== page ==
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1950 Chevy Inspection


STuTZ693
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I plan to go look at a 1950 Chevy Styleline Special 2 door sedan with 26K miles 216 engine and 3 speed tranny. This Chevy is advertised with original engine, running gear, paint, upholstery, and chrome. This is the third owner and there are to be some service records kept by the original owner.

I am curious to know what issues I should be aware of concerning this year of Chevy.

I am thinking of the Chevy as good drive and touring car for local trips of 150 to 200 miles with the AACA.

Thanks in advance for your assistance.

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I don't think there are any specifics to this model. In general, check for rust issues of course.

The three on the tree of this era Chevy tended to get sloppy with use and wear, when driving it, it needs to feel like a 26K mile car, nice and smooth and tight on shifting.

If it's truly original as described, and in nice condition, it would be a great car to have....

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I see no one has responded to you so I thought I'd chime in. I bought a 48 Fleetmaster with a stock drivetrain a little over a year ago. I've driven her to a good number of cruise-ins and shows since then. I believe the drivetrain in the 48 is almost the same as the car you're looking at. My car, equipped with the splash lube 216 and 4:11 rear end, will cruise OK at about 55 - any more than that seems to be really pushing it. From what I've seen on forums, and my experience with mine, I suspect that if one wants any longevity out of the 216, its wise not to push her over 3000 RPM much. The larger engine with a full pressure system should be able to handle higher RPM much better. The previous owner indicated that the engine in my car had been rebuilt, and, the engine's serial number indicates that it is a 48 model year 216. Hope this helps.

Regards:

Oldengineer

48 Fleetmaster 2dr Town Sedan

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Hello Oldengineer,

Thank you for the great reply. That is the kind of information I was wanting to know. From the research I have done so far it seems that replacing the 216 with a fully pressurized 235 was a common swap to improve performance. I was also surprised at the speed equipment available for the old Chevy 6.

The Chevy I am considering is so original that replacing the engine would be out of the question.

I have to decide if the 55 top speed is OK since I have been driving a 1951 MG TD for the last 40 years that has the same issue with highway driving with a rear axle ratio that limits the top speed to 55 - 60 MPH based on engine rpm.

The Chevy would be much more comfortable on our old bones than the MG.

My first car was a 54 Chevy but i really like the body style and interior of the 50.

Thanks again for the information.

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You're more than welcome. One thing you'll have to check on the 50 is her wiring. Make sure her lights are as bright as they're supposed to be. I discovered that someone had put 12 volt taillight bulbs in mine, and, they were really dim. Probably lucky I didn't get rear ended before I discovered it. THe other thing - somebody equipped my car with 6 volt halogen headlights - much brighter than stock stuff, and, they seem to work OK with original wiring set-up. I've run a couple of 30 mile trips in the dark with no problems yet. I gave the wiring harness in my car a close inspection and had to re-insulate a number of spots where the old cloth/rubber insulation had rotted off - leaving bare wire. Pay close attention to the 2 bakelite 4 terminal connecting blocks under the hood where the headlight, horn, and parking lights in the nose connect to the main harness. Mine died of old age and were in pieces. If you need new ones - NAPA carries them.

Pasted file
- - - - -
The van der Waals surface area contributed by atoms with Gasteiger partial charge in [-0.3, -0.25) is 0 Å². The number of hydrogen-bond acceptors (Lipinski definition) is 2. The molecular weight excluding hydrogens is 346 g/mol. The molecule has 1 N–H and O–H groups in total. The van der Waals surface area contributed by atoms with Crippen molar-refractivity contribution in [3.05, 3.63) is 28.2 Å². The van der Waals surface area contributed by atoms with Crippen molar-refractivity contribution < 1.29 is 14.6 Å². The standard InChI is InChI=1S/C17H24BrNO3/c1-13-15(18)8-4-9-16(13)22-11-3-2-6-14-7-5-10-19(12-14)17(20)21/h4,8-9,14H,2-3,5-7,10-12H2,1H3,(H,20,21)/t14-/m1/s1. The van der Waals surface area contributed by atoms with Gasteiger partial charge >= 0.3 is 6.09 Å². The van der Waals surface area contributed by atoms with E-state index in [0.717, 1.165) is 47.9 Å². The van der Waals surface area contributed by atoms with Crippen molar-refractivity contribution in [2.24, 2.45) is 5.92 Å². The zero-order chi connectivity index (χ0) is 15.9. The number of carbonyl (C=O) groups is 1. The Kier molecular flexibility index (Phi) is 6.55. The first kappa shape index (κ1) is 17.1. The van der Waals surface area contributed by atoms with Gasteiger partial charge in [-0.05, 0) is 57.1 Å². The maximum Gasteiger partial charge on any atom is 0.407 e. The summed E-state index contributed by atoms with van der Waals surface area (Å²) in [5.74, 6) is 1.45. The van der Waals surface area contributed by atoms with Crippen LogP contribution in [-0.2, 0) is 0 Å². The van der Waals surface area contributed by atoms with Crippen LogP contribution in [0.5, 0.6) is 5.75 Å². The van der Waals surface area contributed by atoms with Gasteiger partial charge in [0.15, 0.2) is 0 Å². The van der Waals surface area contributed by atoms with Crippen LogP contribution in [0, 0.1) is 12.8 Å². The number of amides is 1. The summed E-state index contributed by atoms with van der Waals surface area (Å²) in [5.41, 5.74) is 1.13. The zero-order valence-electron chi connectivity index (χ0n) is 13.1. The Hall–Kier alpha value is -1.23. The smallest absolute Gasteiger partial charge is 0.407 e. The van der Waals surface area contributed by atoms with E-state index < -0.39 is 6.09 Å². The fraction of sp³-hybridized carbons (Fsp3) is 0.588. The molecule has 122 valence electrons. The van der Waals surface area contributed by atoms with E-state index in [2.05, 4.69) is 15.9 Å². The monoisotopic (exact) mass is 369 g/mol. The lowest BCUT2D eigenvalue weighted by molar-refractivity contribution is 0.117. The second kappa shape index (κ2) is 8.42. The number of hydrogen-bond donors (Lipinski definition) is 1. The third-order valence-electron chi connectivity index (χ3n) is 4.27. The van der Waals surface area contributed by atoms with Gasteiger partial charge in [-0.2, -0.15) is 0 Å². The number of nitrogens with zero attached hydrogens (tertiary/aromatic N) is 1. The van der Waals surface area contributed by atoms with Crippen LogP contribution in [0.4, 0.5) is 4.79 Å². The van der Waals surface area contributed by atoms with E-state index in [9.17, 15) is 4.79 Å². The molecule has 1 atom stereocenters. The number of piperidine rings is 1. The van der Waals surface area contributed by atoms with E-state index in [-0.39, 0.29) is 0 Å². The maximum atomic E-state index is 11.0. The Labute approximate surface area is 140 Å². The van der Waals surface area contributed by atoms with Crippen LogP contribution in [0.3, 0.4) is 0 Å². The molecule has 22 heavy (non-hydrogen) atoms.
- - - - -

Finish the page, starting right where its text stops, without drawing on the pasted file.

Regards:

Oldengineer

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Thanks for the electrical tips.

I have made up an inspection sheet and will include terminal blocks. I had already planned to check wiring were visible. The low milage does not matter on time sensitive wiring insulation and rubber parts.

Are you an old electrical engineer? I am a semi retired electrical engineer from an eastern Ohio steel mill in a younger live and have been doing industrial electrical system consulting in central Ohio for the last 30 years. I am down to two clients and only projects that look like fun!!

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Sldan:

I'm an old mechanical engineer. I'm still working for a big outfit (Johnson Controls Inc.) I'm 65 and thought I'd keep at it for another year or two. I've been working for Energy Services companies for the past 21 years. Did a 9 year stint with General Motors as a production engineer at a Delco Plant in Dayton, Ohio. Started with GM fresh out of college. After GM I did a 13 year stint - running a chain of retail stores, and, then jumped back into engineering.

Oh - one other heads up on these old Chevys with the torque tube drivelines - the lube in the transmission can migrate down the torque tube and overfill the differential. If that happens, it can cause the axle seals to leak lube into the rear drum brakes. I occasionally pull the diff. fill plug on my 48 and make sure the level is not too high.

Regards:

Oldengineer

Edited by Oldengineer (see edit history)
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